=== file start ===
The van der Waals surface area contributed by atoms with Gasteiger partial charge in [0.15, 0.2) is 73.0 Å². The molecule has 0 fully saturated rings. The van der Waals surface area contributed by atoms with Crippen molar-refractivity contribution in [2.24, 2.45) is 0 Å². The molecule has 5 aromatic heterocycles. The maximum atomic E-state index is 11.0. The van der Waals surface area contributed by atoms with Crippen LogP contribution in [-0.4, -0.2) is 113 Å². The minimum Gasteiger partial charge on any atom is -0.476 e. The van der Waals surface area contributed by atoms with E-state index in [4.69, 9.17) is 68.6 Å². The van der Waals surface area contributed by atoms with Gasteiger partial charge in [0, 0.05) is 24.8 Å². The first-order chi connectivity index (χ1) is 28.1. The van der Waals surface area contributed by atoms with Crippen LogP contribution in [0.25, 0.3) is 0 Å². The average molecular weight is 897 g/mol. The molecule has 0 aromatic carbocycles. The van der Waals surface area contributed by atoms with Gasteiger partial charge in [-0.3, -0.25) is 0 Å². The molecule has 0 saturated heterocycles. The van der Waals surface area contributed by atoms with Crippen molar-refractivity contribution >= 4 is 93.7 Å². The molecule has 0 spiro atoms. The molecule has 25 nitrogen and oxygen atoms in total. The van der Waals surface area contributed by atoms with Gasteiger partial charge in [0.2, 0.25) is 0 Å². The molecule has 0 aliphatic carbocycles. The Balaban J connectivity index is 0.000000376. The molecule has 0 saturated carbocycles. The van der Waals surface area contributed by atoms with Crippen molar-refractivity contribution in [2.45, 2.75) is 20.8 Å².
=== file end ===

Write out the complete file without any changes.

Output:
The van der Waals surface area contributed by atoms with Gasteiger partial charge in [0.15, 0.2) is 73.0 Å². The molecule has 0 fully saturated rings. The van der Waals surface area contributed by atoms with Crippen molar-refractivity contribution in [2.24, 2.45) is 0 Å². The molecule has 5 aromatic heterocycles. The maximum atomic E-state index is 11.0. The van der Waals surface area contributed by atoms with Crippen LogP contribution in [-0.4, -0.2) is 113 Å². The minimum Gasteiger partial charge on any atom is -0.476 e. The van der Waals surface area contributed by atoms with E-state index in [4.69, 9.17) is 68.6 Å². The van der Waals surface area contributed by atoms with Gasteiger partial charge in [0, 0.05) is 24.8 Å². The first-order chi connectivity index (χ1) is 28.1. The van der Waals surface area contributed by atoms with Crippen LogP contribution in [0.25, 0.3) is 0 Å². The average molecular weight is 897 g/mol. The molecule has 0 aromatic carbocycles. The van der Waals surface area contributed by atoms with Gasteiger partial charge in [-0.3, -0.25) is 0 Å². The molecule has 0 saturated heterocycles. The van der Waals surface area contributed by atoms with Crippen molar-refractivity contribution >= 4 is 93.7 Å². The molecule has 0 spiro atoms. The molecule has 25 nitrogen and oxygen atoms in total. The van der Waals surface area contributed by atoms with Gasteiger partial charge in [0.2, 0.25) is 0 Å². The molecule has 0 aliphatic carbocycles. The Balaban J connectivity index is 0.000000376. The molecule has 0 saturated carbocycles. The van der Waals surface area contributed by atoms with Crippen molar-refractivity contribution in [2.45, 2.75) is 20.8 Å².